And there’s something so therapeutic in that … This show is like, “Now we’re in a bowling alley and you know this bowling alley. Then we’re at Tom’s house and you know this house.” We build a new set every episode so there are surprises, but there’s something warm about it and for me, nostalgic about it. So getting to do it was really fun. But honestly, these are the shows I’m enjoying watching — especially for some reason over the past three years.
C&T Today: You’ve been able to take advantage of several mediums with your work, from your early creations like Badman, to podcasts, and now streaming. How do you think technology has helped your work evolve?
PH: I’m sort of like an old fogey, meaning I was very lucky to work with CollegeHumor, which is a streaming service. It wasn’t a streaming service when I started, it was a website and they had some video content, but that was a real … Like Malcolm Gladwell’s book Outliers, it talks about for example, Bill Gates was exactly the age he needed to be. He was old enough to understand computers, let’s say that’s 12, at exactly the time when computers were made available. So he was the age, but the youngest you could be when computers became available. So that was a hugely fortuitous thing that has nothing to do with how smart he is or who he is. It’s a timing thing.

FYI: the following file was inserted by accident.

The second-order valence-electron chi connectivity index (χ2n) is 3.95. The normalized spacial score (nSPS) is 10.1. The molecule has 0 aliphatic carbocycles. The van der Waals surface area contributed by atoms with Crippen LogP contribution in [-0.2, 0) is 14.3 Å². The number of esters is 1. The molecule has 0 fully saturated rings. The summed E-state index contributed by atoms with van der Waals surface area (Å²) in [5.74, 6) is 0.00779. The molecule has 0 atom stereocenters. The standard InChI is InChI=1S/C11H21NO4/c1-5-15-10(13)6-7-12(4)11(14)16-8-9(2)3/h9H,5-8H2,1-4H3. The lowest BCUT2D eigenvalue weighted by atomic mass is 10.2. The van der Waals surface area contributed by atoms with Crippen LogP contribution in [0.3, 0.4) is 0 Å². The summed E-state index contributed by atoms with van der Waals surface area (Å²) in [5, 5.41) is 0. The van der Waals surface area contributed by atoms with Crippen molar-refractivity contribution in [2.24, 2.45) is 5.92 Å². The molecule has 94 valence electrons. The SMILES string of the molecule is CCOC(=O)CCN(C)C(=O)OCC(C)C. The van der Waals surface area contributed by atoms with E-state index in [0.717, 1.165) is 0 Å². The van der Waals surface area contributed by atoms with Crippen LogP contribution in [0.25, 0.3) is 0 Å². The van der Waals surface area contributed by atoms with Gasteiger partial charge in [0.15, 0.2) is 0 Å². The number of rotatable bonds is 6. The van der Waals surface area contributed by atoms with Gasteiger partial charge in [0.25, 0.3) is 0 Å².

Similarly, when I did Badman, I feel like it was just the beginning of viral videos and I was so lucky to meet Oren Brimer who directed those and Matt McCarthy who was my roommate who played Commissioner Gordon. I wrote it not knowing that we would do it. I think we did 10 of them, but we didn’t even really know what we were doing.
I feel like kids now, if they made a video like that they would be like, “And this will go viral and we’ll do more of them.” We were just like, “I have one idea. What if they catch Batman when he is trying to hide?” That was it.
All that’s to say is there was a sweet spot for both streaming and podcasts and I was very fortunate to have my sort of Bill Gates moment, meaning for the first time it felt like I was getting into something right as it was taking off.
To hear the full interview, follow Cannabis Tech Talks at cannatechtoday.com/podcasts/.